The original tnp6 mutant was identified by continuous bioluminescence monitoring of Tn5-generated mutants by using a turntable apparatus described previously (20). The genetic background, AMC149, carried psbAI::luxAB; decanal was added exogenously in the vapor phase as a substrate for luciferase (20). When the mutation was recreated in AMC149 and other reporter strains, long-chain aldehyde production was engineered in vivo by insertion of the luxCDE genes of Xenorhabdus luminescens, driven by the psbAI promoter, at NSII (1). Cultures grown on BG-11M agar in LL were inoculated onto BG-11M agar in 96-well microtiter plates. An antibiotic (kanamycin or spectinomycin, as appropriate) was included in the agar for monitoring of cpmA-inactivated strains. These sample plates were incubated for 24 h under standard LL conditions and then subjected to a 12-h dark interval to synchronize the clocks of all cells in the population. Bioluminescence rhythms were measured by using a Packard TopCount luminometer (1). Measurements of bioluminescence from firefly luciferase fusions were performed similarly, except that the reporter strains did not carry luxCDE genes for aldehyde production; luciferin (Biosynth International, Naperville, Ill.) was added to the top of the agar in each well for a final concentration of 190 nM.

Nucleotide sequence accession number.

The cpmA gene sequence was entered into the GenBank database (accession no. AF117208).

RESULTS

Isolation of the mutant tnp6.

We generated random transposon mutations in a bioluminescent reporter strain of Synechococcus sp. strain PCC 7942 (AMC149) to isolate mutants affected in circadian clock function. The transposon was delivered by conjugal transfer from E. coli of pAM1037, which carries a Tn5 derivative to which the tandem rbcL and glnA promoters of Anabaena sp. strain PCC 7120 have been added at one end of the transposon (1). In addition to simple gene disruption, the modified Tn5 can, theoretically, cause the over- or underexpression of adjacent genes by the activities of these strong outward-reading promoters. The modified Tn5 also bears a p15A replication origin to facilitate recovery in E. coli after genomic insertion (36). AMC149 carries a reporter gene in which the promoter region of psbAI, which encodes form I of the photosystem II D1 protein, is fused to promoterless luxAB genes of V. harveyi (19). AMC149 shows a circadian bioluminescence rhythm that has peaks at subjective dusk and troughs at subjective dawn (Fig. (Fig.1A).1A). Among approximately 3,000 independent Kmr exconjugants, we identified a mutant, tnp6, which showed both a low-amplitude oscillation and an early-phase-angle phenotype (Fig. (Fig.1B).1B).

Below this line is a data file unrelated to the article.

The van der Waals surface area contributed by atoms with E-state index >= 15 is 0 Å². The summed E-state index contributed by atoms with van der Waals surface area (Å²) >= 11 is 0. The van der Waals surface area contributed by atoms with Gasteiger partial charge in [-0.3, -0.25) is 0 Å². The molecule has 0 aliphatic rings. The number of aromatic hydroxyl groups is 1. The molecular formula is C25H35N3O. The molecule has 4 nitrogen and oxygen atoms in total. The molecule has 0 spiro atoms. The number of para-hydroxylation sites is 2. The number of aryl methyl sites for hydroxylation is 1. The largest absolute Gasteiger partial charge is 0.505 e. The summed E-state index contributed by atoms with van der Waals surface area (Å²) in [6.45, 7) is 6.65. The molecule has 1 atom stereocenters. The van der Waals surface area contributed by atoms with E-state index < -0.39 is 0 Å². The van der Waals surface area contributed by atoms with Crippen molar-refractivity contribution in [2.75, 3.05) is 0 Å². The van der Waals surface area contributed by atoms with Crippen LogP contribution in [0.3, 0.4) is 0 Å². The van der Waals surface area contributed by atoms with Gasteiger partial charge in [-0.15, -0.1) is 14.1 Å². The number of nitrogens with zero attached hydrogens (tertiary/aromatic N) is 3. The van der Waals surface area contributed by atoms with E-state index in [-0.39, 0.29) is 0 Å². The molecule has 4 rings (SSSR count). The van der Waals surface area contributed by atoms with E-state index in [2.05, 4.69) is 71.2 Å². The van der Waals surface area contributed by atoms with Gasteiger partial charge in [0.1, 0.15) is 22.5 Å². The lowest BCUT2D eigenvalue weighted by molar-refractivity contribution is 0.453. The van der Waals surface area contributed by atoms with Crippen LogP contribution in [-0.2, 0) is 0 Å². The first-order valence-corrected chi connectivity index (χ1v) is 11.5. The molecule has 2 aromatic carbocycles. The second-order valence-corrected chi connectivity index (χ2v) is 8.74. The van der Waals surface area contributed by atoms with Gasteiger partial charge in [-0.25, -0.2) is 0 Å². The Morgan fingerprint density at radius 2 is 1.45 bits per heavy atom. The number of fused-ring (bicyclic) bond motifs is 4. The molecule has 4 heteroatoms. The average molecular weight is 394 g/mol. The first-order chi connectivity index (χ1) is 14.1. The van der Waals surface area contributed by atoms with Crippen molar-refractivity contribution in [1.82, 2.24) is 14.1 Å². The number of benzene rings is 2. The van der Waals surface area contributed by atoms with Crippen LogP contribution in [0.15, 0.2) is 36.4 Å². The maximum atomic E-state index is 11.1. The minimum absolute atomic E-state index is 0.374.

FIG. 1
Bioluminescence traces from the tnp6 mutant of Synechococcus AMC149. Bioluminescence was measured from streaks on agar plates of wild-type AMC149 (A); original tnp6 mutant (B); and recreated tnp6 mutant, tnp6K (C). Time shown on the x axis refers to hours ...

Genomic DNA was extracted from tnp6 and digested by StuI, which does not cut within the transposon. Ligated genomic DNA was used to transform E. coli. The transposon, flanked by approximately 24 kb of Synechococcus genomic DNA, was recovered as a Kmr plasmid. We transformed wild-type AMC149 with the recovered Kmr plasmid, which had been linearized by digestion with StuI, to recreate the tnp6 mutant. The recreated mutant, tnp6K, showed the same phenotype as the original tnp6 mutant (Fig. (Fig.1C),1C), confirming that the phase change resulted from the transposon insertion rather than from an unrelated secondary mutation. In addition to the circadian phenotype, tnp6 and tnp6K had a paler green color and slower growth on BG-11M agar medium than the wild type under light at 100 to 150 μE · m−2 · s−1. Under stronger light conditions (250 to 300 μE · m−2 · s−1) or in liquid media, revertants that showed wild-type color and growth rate and normal phasing and amplitude of circadian bioluminescence oscillation were readily obtained. We routinely maintained tnp6 mutant strains by streaking on BG-11M agar medium with selective antibiotics under light at 100 to 150 μE · m−2 · s−1, and we did not observe reversion of any of the mutant phenotypes under these conditions.